Probably the most fascinating thing somebody told me in the last two days here in Cairo, the thing with the most far reaching implications, spanning the private and the political, the family and the state, regression and aggression and an overall unease with the way men are, was Nora who said that Egyptian men are so spoiled by their mothers, so doted upon, so smothered with love that they go through life expecting this to never end. They have wives whom they expect to behave like their mothers, they think of themselves as strong men but are still the little sons they were thirty, fourty years ago. I don`t know if this explains everything, I don`t even know if it is true. But it totally makes sense, in the way that Freud without Freud always makes sense. Would the Middle East be a different place without these men? Probably. Is there a chance of that happening? Probably not. Do they care? No. Do they know? I guess not. But I trust Nora somehow on this as she is as smart and sharp as an Amazon Warrior has to be. This is what someone at the workshop called her. At least this is what I thought. It turned out that I did not hear correctly. But there still is some truth to this name, Nora said, and laughed.
Freud without Freud
The Strange Curve of History
We were walking along July 26th Street, Murat and me, carefully avoiding the sun, trying to stay in the shade, when it dawned upon me that yes, today was the second birthday of this very site, 60pages. We were on our way to the Townhouse Gallery which Murat had a little trouble finding. We had both arrived in Cairo the evening before, and Murat had been at the Townhouse for a few hours, preparing everything for the workshop, but somehow the impression of this city which so much reminded him of the Istanbul he remembered from the months he spent there as a child confused him a little bit and he was taken back all those years while forgetting on the way the path, the indeed tricky path to Townhouse. You turn right a little past the very good pastry bakery, it is a street full of little stores selling car parts, something, Murat said, the Armenians used to do in his childhood memory of Istanbul. Then you turn left, try not to fall over the plastic chairs that substitute for a cafe, turn left again, and there you are. Sarah was already there, it turns out it was also her birthday, the 25th. Happy birthday, Sarah! And thank you for putting together this fabulous group of people, writers, journalists, activists, all there to discuss the beauty and necessity of longform writing. It was hot, it was long, but what a great conversation we had. Among the many beautiful and memorable things being said was Wael`s statement, the big bearded Wael, the poet who said that journalism should be considered as a form of art and not as the 4th estate of a democracy that is bound to a nationstate that Wael believes is about to fall. Not today, not tomorrow, not in Egypt specifically, but more generally, a brief and bloody episode in human history which is going to end soon. Wael looked not mad as he said this, rather benign. So what could this journalism be that is more than another accessory of the nationstate? Maybe just the same, only better? Lina of Mada Masr made her argument for longer and better writing, something we here want too, and she mentioned Walter Benjamin as a storyteller, going back from the early 21st to the early 20th century while still going forward. A very inspiring exercise in time travel. Alia also of Mada Masr was also for time travel, she proposed to talk about migration at the turn of the 19th to the 20th century, among the migrants Italians coming to Egypt to build the Suez canal. History is strangely curved, it turns out. And that time is not linear is something we had always suspected, no? July 26th, by the way, was the day that Farouq, the son of Kind Fuad, was forced to abdicate in 1952. In 2013, General Sisi called on the population to demonstrate against the Muslim Brotherhood. This is what our new friends at Mada Masr wrote back in 2013. They are lovely people. As are most of the Egyptians we talked to today. What a very nice birthday. Happy 60pages.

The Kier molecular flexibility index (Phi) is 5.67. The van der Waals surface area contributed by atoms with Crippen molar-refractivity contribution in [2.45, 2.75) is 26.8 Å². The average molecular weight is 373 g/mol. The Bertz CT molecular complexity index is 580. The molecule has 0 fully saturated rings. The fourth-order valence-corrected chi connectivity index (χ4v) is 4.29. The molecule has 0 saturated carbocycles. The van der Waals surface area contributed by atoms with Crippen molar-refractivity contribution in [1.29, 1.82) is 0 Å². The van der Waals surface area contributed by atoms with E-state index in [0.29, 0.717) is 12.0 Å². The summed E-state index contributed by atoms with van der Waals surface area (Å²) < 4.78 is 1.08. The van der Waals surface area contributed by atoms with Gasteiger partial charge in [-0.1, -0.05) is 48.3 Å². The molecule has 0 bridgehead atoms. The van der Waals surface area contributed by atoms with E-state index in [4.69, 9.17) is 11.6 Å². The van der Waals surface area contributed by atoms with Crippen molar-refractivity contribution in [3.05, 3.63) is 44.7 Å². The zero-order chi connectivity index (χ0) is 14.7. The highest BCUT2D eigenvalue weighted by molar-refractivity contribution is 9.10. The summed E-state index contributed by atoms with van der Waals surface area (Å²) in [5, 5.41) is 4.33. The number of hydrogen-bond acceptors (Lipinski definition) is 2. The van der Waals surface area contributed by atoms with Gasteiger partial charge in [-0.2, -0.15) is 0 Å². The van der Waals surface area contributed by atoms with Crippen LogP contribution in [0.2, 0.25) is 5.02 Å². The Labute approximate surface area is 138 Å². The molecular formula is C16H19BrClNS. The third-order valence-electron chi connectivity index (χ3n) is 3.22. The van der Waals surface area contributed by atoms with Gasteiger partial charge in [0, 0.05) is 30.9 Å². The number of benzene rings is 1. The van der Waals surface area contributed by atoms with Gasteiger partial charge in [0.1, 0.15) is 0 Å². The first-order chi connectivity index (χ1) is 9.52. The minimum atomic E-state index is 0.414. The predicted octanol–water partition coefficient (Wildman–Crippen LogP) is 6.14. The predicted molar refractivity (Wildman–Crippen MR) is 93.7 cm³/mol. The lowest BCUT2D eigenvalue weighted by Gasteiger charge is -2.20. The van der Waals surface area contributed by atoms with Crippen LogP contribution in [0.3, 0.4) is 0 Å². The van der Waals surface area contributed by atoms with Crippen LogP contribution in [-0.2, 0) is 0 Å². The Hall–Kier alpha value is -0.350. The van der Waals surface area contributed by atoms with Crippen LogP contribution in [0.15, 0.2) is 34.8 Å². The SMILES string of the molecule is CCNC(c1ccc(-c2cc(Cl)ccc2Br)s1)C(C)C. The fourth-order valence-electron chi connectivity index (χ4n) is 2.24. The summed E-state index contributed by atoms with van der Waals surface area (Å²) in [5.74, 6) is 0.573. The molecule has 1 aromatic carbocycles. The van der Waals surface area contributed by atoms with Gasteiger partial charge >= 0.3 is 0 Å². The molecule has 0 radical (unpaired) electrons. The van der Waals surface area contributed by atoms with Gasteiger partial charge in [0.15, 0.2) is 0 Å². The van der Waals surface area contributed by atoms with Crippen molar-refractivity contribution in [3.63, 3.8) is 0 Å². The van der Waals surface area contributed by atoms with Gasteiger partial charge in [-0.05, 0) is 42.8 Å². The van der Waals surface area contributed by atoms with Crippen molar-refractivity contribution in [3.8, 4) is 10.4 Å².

The West and the Rest
This is an experiment. We are going to Cairo for a workshop on the art of longform writing, with the generous support of MiCT and at a time of new tensions between the government and the press. The workshop will be hosted by Townhouse Gallery, not far from Tahrir Square. Sep 1 till 3, morning, afternoon, dinner, tea and talk in between. We expect 20 to 25 people, writers, activists, journalists. We want to talk about what stories need to be told and commission five to eight of them and publish them here, at 60pages. We also want to expand our network of people trying to figure out the present.
We always believed that part of today’s problems, both politically and journalistically, was a limitation of scope and perspective. What Pankaj Mishra called “the West and the rest” turns into a true liability if it comes to describing this world and how it changes. The West looks at Egypt and sees – what: first an uprising, violence, a revolution; then change, the end of the old, the beginning of something; democracy? The election turns out differently. The Muslim Brotherhood is not what the West bargained for. So when Sisi took over, there was a very loud silence from the part of Western governments.
It has been a rollercoaster ride. We don’t pretend to understand it. This is why we come. To listen and learn. We plan more of these – what should we call them: workshops, pop-up editorial sessions, voyages? Let`s call them voyages, because the goal in a voyage is exactly that, learn, listen, change. This we want to share with you, here and now. So join us.